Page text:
Thanks for the help guys! I just attend the VMWare infastructure class and have played with our lab equipment. We will be using Dell 1950's and 2950's depending on wether they need HBA cards for the EMC SAN or not. We do not have an experienced VMWare tech on had, your looking at it.

What is the best way to do this...

Have you done your

sizing analysis yet? Worked out your VM per core rations, RAM per VM

ratios (in normal model and in maintenance mode, aka down a host). Have

you done your cluster sizing yet? Are you scaling up or scaling out. If

you don't get the balance of RAM vs CPU right you are going to waste a

bit of money. Has VMware or a partner run a Consolidation Estimate yet?

It has good data to feed this analysis.

Thanks Again!

Chris Edwards

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offlinetn
Contributor
Contributor

Sorry, we have two EMC separate EMC's that we will be using to connect the 1950's and 2950's to, The new one is a CX4-240 with iSCSI and FC the older is a CX3-40.

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JasonVmware
Enthusiast
Enthusiast

Hello,

Everything Rodos said should be done or looked into. There is many ways to spec out what your Vmware systems are needed. One way is to base line your systems and find out what there low, average, and highend needs are on a daily basis, then you will be able to better spec out the resources on your resource pools / shares better. Also it is important to only use reservations on systems that really need to have that resouce garenteed at any time, and to use resource pool reservations / shares like mentioned earlyer.

One tool that may help you spec out your current system before the flip is the Vmware Capacity Planne. Wha this tool does is installs a thing agent on selected servers and then it monitors them for an extended period of time. Essentially the agent is like a perfmon in windows with a TON of conters tracking everything and dumping it into reports. So typically what people will do is install it and let it collect data for 1-2 weeks which will give you plenty of data / reports that show you your low, average, and highend requirements on your servers. Its very important to know this information as you could have a VM that really only needs 1GB of memory most of the day except it may need 3GB for just 1 hour a day durning a high load time. Knowing this will give you the ability to setup your shares better.

Another thing to take into consideration is your Virutal Switching and Port Groups. A good article on this topic is here:

8 nics - http://www.networkworld.com/community/node/36691

6 nics - http://www.networkworld.com/community/node/36359

4 nics - http://www.networkworld.com/community/node/35854

3 nics - http://www.networkworld.com/community/node/35640

2 nics - http://www.networkworld.com/community/node/35388

Also if you have those psyhical network card modules that have 2 or 4 nics on 1 psyhical pci card or module make sure to pair up opposite psyhical nics incase of a nic / module failure. For instace say you have 4 nics on your server.

pNic0 - Onboard nic

pNic1 - Onboard nic

pNic2 - Expansion module card

pNic3 - Expansion module card

In this expample your Expansion module card has 2 nics on the same module which is very common. In your virutal switching you would want to put pNic0 and pNic2 together in vSwitch0. Then put pNic1 and pNic3 together in vSwitch1, that way if your expansion module card dies your virutal switching will still function, where if you put all your vm's on the 2 nics that where on the module card you would be dead in the water.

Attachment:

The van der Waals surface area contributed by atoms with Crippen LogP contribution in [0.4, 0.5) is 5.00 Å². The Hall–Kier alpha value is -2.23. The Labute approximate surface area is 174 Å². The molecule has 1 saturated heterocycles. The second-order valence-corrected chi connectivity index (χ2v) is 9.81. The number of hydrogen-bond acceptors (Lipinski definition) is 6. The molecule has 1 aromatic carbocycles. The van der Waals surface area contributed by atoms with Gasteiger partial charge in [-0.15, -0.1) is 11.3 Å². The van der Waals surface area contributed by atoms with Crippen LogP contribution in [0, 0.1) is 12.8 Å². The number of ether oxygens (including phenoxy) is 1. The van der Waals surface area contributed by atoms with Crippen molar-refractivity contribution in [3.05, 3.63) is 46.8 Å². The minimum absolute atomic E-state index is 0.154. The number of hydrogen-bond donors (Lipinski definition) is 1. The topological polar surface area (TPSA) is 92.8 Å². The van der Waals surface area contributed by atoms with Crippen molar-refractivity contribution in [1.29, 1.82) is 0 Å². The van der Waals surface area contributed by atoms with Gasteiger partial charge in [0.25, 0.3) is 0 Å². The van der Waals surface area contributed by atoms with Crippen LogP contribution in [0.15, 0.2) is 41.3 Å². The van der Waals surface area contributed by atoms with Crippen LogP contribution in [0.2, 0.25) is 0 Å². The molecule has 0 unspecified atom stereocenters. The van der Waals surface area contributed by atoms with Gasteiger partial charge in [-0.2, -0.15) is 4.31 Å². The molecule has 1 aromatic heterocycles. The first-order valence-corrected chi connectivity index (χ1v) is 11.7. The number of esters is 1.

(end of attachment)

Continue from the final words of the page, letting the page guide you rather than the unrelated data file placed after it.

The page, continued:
Hope this helps, if you have any questions feel free to ask.

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Rodos
Expert
Expert

Chris, you have 300 servers and 2 SANs, here is my recommended course of action.

  1. Go and buy the book, VMware Infrastructure 3: Advanced Technical Design Guide and Advanced Operations Guide by Scott Herold, Ron Oglesby, Mike Laverick Review

  2. Capacity and work load analysis. Find someone who can run a VMware Capacity Assessment for you against your 300 servers and ask for a spreadsheet dump of the data.

  3. Create a candidate server worklist with transformed resource requirements. That is how many vCPU, how much RAM and new disk sizes and connected VLANs. Use the data from the CA to determine these based on load.

  4. Based on your information work out your total number of VMs, total number of vCPUs and RAM.

  5. Architect one or more VMware cluster based on your data and business requirements. Business requirements are things like existing hardware, vendor relationships, division of different workload types (prod, DMZ, dev, UAT), risk. There are many more inputs into architectural decisions ... but you get the drift. This should tell you how many hosts you need and how much resource each needs to deliver (number of cores and RAM).

  6. Based on your number of hosts and needed resources pick a hardware platform, blade or server, required number of network ports, SAN connectivity considerations.

  7. Based on your data perform a storage design, based on your data for sizes, performance.

  8. Create a migration plan and test

  9. Build and test your VMware environment, configure your monitoring

  10. Migrate

  11. Enjoy

There is probably more but I just did a brain dump.

Rodos

Consider the use of the helpful or correct buttons to award points. Blog: http://rodos.haywood.org/

Rodos {size:10px}{color:gray}Consider the use of the helpful or correct buttons to award points. Blog: http://rodos.haywood.org/{color}{size}
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offlinetn
Contributor
Contributor

Thanks for all of the advice! I will buy the book and give VMWare a call to se see if they can recommend someone to help with our capacity planning.

Chris